U.S. Public Administration Programs: Increasing Academic Achievement by Identifying and Utilizing Student Learning Styles
MetadataShow full item record
Type of Work12 pages
Citation of Original PublicationLorenda A. Naylor, Blue Wooldridge and Alan Lyles. (2014), 'U.S. public administration programs: Increasing academic achievement by identifying and utilizing student learning styles', Teaching Public Administration, 32:1.
SubjectsPublic Administration Education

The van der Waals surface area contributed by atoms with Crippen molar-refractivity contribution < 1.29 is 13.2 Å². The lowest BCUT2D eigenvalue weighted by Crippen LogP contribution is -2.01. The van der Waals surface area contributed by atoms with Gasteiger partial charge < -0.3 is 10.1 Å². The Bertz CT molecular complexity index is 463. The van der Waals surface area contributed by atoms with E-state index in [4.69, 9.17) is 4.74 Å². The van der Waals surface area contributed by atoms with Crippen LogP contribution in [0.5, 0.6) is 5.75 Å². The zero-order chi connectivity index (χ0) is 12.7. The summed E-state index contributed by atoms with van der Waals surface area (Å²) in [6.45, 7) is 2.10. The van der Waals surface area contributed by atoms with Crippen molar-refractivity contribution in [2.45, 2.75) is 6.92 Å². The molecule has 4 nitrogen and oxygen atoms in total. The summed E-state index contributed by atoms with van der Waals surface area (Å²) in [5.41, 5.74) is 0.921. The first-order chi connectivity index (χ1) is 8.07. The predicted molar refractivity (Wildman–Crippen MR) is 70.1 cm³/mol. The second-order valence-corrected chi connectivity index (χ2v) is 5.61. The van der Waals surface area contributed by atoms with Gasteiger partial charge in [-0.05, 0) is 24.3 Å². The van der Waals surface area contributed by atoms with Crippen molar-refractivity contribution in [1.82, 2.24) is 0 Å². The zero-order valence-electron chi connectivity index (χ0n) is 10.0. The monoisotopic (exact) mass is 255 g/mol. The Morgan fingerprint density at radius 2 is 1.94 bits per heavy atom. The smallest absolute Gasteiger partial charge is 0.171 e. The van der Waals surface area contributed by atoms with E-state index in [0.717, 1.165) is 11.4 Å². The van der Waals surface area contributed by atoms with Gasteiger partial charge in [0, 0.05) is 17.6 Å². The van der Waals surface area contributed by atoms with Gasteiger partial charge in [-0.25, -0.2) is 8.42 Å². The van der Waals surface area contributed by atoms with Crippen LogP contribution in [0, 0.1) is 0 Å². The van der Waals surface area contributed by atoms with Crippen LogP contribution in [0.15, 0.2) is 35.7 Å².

Global economic shifts are forcing universities to become more competitive and operationally efficient (Lipka, 2012; Stengel, 2012). As a result, universities emphasize access, affordability, and achievement. More specifically, U.S. universities have responded by emphasizing course assessment, retention rates, and graduation rates. Both university administrators and faculty members recognize that student cognitive styles are an important dimension in retention and graduation rates. Equally important the NASPAA requires graduate programs to meet universal core competencies and assess student learning outcomes. Within the context of US higher education trends and new accreditation standards, we examine the demographic characteristics and cognitive styles of 130 Master of Public Administration (MPA) students currently enrolled at the University of Baltimore, which is one of the largest accredited MPA programs in the U.S. Student cognitive styles are measured using a point in time Group Embedded Figures Test (GEFT) instrument. Key findings reveal that a stronger concentration in quantitative skills is essential in bolstering core competencies and student marketability in the global economy. Recommendations for course design and pedagogical modifications are discussed.